North of the South was published as an introuduction in the book 3R's Maroc, a project by Seamus Farrell for MultiPistes curated by Abdellah Karroum; a collaborative platform featuring artistic productions, site-specific projects and publications.

One week in August 2007 the artist Seamus Farrell created the workshop 3 R’s Maroc together with artists* and art students** in the North of Morocco.

Making the pavement outside Espace 150x295 cm*** in Martil the space of the workshop meant that 3 R’s Maroc was claiming and creating its own specific place. The participants worked in public and any passerby could stop to watch them engrave different types of glass, watch the process of learning and the practice that took place, even take part themselves. The act of instruction is also the act of transformation, transformation of knowledge as well as skills. At the core of this workshop was also the act of transformation in another, more practical, sense: The 3 Rs being reduce, re-use, recycle the artist and participants were acting out the 3 R’s in public.

Based on discussions on immediate and mediated current affairs, the participants recreated glass objects from the street into telling objects. In many cases newspaper headlines worked as poignant reminders of the surroundings. Through personal histories and experiences mixed with appropriated sentences from the news, the objects coming out of this workshop addresses a wide variety of issues. Two of the headlines in the newspaper read Damn contemporary art in Morocco, another: Ten Million Tourists. The first headline refers to the media’s reaction to an artist’s work which can be seen reproduced in the newspaper pictured on page 20, and the second is a prediction of how many tourists will find their way to Morocco in 2010. This wave of guests impacts everything in contemporary Morocco, creating a transformation of landscapes: economic landscapes, social landscapes, cultural landscapes and natural landscapes. The participants’ different ecologies have been and will continue to be modified by these changes, in this instance resulting in personal statements and images on the different recycled glasses and mirrors.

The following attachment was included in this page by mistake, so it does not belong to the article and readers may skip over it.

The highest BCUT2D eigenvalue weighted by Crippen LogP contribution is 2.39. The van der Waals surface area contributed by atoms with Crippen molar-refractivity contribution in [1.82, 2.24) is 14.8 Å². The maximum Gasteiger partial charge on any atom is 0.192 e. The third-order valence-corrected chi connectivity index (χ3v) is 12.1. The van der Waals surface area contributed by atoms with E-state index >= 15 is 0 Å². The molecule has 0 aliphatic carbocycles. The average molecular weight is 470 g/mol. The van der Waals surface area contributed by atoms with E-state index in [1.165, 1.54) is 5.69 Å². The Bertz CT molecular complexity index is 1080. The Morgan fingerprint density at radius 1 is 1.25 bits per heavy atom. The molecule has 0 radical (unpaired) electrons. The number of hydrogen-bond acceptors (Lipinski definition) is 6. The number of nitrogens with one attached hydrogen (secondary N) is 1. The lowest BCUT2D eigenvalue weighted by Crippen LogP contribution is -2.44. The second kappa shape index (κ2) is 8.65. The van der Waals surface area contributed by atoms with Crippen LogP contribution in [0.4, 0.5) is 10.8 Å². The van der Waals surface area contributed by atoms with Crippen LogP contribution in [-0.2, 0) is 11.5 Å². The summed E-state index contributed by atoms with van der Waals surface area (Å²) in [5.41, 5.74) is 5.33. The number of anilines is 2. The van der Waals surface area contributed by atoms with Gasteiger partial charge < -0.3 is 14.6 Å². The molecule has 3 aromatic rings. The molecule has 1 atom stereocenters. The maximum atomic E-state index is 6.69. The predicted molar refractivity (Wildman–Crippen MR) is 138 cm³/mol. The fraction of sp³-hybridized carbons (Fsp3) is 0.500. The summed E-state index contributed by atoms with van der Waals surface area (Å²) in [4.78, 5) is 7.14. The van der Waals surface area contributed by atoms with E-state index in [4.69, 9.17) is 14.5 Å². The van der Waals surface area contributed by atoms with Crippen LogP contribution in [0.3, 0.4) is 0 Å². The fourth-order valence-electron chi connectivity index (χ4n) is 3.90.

The title of the workshop thus indicates transformation of objects and ideas. Experiments of transformation happened both physically and philosophically. Seamus Farrell started by asking the participants: what if Morocco was the North, trying to think the world upside-down or back-to-front. In a time when recycling and reusing is re-entering the Northern mainstream consciousness through the media, the tradition of creating and inventing new areas of utilisations for discarded materials is still very much alive in The Global South. Much like stories and myths, objects travel too, from one person to the next. Practical needs generally dictate how objects are recycled and reused. In the case of some of the participants in this workshop, the skills could possibly also be reused and recycled into future opportunities outside of the art context. 3R’s Maroc addressed the need to discuss the participant’s current situations, which in turn dictated how the knowledge and glass objects were recreated; made new.

* Including Faouzi Laatiris, Batoul S'Himi, Younes Rahmoun and others.

** Students from the Institute of Fine Arts in Tétouan, including Mohssin Harraki, Mohamed Arejdal and others.

***Espace 150 x 295 cm is an independent art space founded by artists Faouzi Laatiris and Batoul S'Himi in 2006. Workshops and exhibitions are organised with the intention of sharing experiences and developing the local art scene, inviting students, artists, workers, women organisations and the general audience to participate.